Title: Just Immigration:
American Policy in Christian Perspective
Author: Mark R. Amstutz
Genre: Theology/Philosophy/Politics
Pages: 252
Rating: 2.5 of 5

Mark Amstutz addresses the issue of how a Christian’s faith should impact their approach to immigration reform with a plodding academic approach. I don’t necessarily mind meticulously dissecting a topic, but a lot of this book felt redundant with little positive payoff at the end.

For the first hundred pages or so the author describes and evaluates the state of US immigration policy and practice. This was probably the most informative part of the book as it provides a good look at the complexity of the issues and viewpoints involved.

The rest of the book describes and evaluates (i.e. heavily criticizes) the approach of various Christian denominations to the issue of immigration reform. I can save you about 130 pages of reading with this summary of the author’s main points:

  1. The church should stick to its sphere of showing love as individuals and the government should stick to its sphere of dispensing justice
  2. Churches should focus on teaching people a moral framework of general Scriptural principles that can be used to evaluate the moral aspects of immigration law rather than lobbying for specific policy changes which should be left up to those who actually understand political science.
  3. The main Scriptural principles that apply to issues of immigration are the dignity of all human beings, compassion for the stranger, and obedience to legitimate authority (with the first two frequently overemphasized to the neglect of the third).

On pages 230-232 the author gives us a bare-bones summary of his take on various moral/ethical issues discussed throughout the book…if he had focused more on this than on showing how everyone else got it wrong I think this would have been a much more profitable book.

3 thoughts on “Thoroughly Argued, but Disappointing

  1. Hmmm. Even though Adventists as a whole are very big on a separation of church and government spheres, I’m much more of the evangelical persuasion when it comes to politics and influencing things. What’s the point of my Christianity if I limit it to the walls of my church and home?

    What is your take on this subject? Do you feel comfortable stating here?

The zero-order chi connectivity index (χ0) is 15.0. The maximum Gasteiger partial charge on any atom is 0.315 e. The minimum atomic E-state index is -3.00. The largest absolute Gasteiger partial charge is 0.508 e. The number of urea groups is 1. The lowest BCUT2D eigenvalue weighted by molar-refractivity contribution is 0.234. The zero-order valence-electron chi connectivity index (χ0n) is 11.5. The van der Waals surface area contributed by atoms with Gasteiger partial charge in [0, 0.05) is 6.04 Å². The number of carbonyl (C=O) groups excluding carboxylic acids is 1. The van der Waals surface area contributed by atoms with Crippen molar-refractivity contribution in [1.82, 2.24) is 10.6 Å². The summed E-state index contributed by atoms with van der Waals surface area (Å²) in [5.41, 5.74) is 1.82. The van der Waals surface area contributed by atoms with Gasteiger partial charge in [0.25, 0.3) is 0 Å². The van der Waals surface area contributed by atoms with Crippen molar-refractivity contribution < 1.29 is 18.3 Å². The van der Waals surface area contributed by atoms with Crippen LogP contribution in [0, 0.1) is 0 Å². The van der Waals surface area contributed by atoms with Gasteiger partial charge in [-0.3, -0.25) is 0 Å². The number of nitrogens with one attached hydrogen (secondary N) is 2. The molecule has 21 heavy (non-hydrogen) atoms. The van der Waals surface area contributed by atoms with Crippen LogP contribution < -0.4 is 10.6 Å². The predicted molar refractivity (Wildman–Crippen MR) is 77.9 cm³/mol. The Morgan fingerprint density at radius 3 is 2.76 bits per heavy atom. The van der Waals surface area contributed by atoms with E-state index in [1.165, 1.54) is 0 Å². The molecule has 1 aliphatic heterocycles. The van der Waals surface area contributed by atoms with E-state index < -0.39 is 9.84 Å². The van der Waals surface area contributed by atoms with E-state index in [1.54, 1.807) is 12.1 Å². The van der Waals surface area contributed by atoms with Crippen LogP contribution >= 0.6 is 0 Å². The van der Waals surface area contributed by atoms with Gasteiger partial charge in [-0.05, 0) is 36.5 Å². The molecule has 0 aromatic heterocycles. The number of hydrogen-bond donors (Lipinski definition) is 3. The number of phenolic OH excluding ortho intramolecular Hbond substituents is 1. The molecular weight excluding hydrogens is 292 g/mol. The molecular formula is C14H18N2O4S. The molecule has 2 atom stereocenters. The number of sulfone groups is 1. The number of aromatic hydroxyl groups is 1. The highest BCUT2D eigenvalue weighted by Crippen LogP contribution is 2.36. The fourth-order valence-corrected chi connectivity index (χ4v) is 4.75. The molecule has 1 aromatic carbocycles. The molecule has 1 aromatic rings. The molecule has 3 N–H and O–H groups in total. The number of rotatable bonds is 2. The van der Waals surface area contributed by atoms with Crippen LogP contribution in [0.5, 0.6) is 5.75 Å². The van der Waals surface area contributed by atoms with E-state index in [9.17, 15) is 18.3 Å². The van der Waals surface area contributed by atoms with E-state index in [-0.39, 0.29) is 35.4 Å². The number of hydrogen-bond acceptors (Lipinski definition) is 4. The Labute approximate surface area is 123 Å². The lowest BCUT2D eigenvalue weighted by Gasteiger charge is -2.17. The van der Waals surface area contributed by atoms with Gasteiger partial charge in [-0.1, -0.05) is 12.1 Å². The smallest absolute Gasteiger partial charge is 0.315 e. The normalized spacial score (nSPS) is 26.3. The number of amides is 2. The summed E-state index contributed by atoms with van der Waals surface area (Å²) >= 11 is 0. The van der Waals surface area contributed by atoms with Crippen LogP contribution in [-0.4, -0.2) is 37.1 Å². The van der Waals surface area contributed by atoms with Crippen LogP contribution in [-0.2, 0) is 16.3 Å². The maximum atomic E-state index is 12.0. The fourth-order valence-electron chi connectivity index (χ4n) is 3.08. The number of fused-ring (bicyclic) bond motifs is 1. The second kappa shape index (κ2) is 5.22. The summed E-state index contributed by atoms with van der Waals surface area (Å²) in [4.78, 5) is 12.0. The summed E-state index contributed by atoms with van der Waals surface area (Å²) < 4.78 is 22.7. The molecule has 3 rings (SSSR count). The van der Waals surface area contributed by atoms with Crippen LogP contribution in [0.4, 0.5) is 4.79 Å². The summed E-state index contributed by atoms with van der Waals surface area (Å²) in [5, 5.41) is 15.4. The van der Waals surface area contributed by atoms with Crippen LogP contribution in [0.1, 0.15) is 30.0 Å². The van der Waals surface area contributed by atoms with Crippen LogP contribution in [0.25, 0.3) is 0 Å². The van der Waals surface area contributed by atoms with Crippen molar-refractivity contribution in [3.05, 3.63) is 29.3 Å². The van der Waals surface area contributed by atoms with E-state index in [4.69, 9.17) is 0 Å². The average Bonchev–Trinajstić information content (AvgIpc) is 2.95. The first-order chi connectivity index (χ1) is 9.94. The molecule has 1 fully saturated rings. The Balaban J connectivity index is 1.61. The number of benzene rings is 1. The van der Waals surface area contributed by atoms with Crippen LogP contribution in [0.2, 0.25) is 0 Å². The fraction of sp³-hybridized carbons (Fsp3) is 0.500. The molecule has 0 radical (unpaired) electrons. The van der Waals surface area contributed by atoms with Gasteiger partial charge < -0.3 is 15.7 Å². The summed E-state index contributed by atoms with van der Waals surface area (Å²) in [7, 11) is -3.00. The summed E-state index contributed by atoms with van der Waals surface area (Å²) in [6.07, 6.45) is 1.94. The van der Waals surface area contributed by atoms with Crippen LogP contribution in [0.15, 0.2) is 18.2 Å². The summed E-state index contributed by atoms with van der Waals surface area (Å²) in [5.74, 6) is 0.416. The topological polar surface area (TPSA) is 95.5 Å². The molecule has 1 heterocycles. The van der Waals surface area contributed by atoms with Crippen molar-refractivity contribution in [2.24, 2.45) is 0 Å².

And thankyou for saving me 100+ pages of reading, appreciate that 🙂

    Like

    1. I probably fall into the Evangelical category by most measures, but I’m less political than most evangelicals I know, including most of my church members. Here’s a basic (and probably overlong) summary of where I come down:

      1. I believe in separation of church and state (based on how history history has played out when this is not observed, on what we are told to pray for in 1 Timothy 2:1-4, and on the distinction between the role of Christians and of the state in Romans 12:17-13:5).
      1a. the state should not hinder the private or public practice of anyone’s faith or try to force a person to violate their conscience (there may be exceptions if someone believes they have the religious right to do something actively harmful to another…this exception has a tendency to be stretched and abused)
      1b. the church should not expect the state to advance its beliefs or limit the freedoms of those who believe differently.

      2. My faith should affect every area of my life, including how I participate in the political process – to fail to act in accordance with my beliefs is hypocrisy
      2a. the things I vote for and vocally support should not contradict the moral principles I claim to believe. My thinking must be shaped primarily by God’s Word, not the platform of my preferred party (Romans 12:2, James 1:22-25)
      2b. Any individual I vote for should have some level of personal wisdom and integrity and not actively support policies that contradict the moral principles I claim to believe. This is accompanied by the understanding that realistically speaking there will never be a “perfect candidate” who matches me in all points. (Proverbs 14:34, Ephesians 5:3-7)

      3. I must not lose sight of my primary responsibilities as a Christian
      3a. I am first and foremost a citizen of heaven called upon to show compassion on an individual level and “make disciples of all nations” in anticipation of the day that Jesus returns and establishes his kingdom in all of its fullness…my hope is not in the American political process, so most political advocacy is pretty low on my priority list. (Matthew 28:18-20, Galatians 6:9-10, Philippians 3:20-21)
      3b. Nowhere in the Bible am I called upon to change society by seizing the levers of power and legislating morality nor do I see Jesus or his apostles doing so
      3c. I am called upon to help and speak up for the helpless and exploited, and the political arena is one place this can take place (James 1:27, Proverbs 24:10-12)
      3d. I am called upon to pray for political leaders that they will allow us Christians to live a peaceful quiet life in which we can follow our conscience and share the Gospel. Who/what I vote for can sometimes provide an opportunity to “put feet to those prayers.” (1 Timothy 2:1-4)

      That ended up way longer than I intended, but it has helped me think through the issue some more (“writing makes an exact man” and all that). I may have to re-post this as a blog entry all its own at some point.

      Liked by 2 people

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